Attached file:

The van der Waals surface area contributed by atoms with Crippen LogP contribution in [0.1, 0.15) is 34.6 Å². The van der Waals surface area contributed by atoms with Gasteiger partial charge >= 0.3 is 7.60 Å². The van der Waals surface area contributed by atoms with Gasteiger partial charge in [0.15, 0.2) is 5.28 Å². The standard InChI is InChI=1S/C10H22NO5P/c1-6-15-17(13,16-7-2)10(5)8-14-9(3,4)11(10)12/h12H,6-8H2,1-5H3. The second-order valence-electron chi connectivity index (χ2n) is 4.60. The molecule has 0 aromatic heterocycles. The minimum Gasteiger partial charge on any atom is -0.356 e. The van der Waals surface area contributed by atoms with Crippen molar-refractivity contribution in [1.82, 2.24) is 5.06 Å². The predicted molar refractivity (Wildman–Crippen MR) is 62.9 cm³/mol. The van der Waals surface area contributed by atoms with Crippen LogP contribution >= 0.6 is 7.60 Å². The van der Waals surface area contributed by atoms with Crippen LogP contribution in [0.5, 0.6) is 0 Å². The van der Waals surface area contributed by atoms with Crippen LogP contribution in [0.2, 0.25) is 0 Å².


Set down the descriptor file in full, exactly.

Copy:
The van der Waals surface area contributed by atoms with Crippen LogP contribution in [0.1, 0.15) is 34.6 Å². The van der Waals surface area contributed by atoms with Gasteiger partial charge >= 0.3 is 7.60 Å². The van der Waals surface area contributed by atoms with Gasteiger partial charge in [0.15, 0.2) is 5.28 Å². The standard InChI is InChI=1S/C10H22NO5P/c1-6-15-17(13,16-7-2)10(5)8-14-9(3,4)11(10)12/h12H,6-8H2,1-5H3. The second-order valence-electron chi connectivity index (χ2n) is 4.60. The molecule has 0 aromatic heterocycles. The minimum Gasteiger partial charge on any atom is -0.356 e. The van der Waals surface area contributed by atoms with Crippen molar-refractivity contribution in [1.82, 2.24) is 5.06 Å². The predicted molar refractivity (Wildman–Crippen MR) is 62.9 cm³/mol. The van der Waals surface area contributed by atoms with Crippen LogP contribution >= 0.6 is 7.60 Å². The van der Waals surface area contributed by atoms with Crippen LogP contribution in [0.5, 0.6) is 0 Å². The van der Waals surface area contributed by atoms with Crippen LogP contribution in [0.2, 0.25) is 0 Å².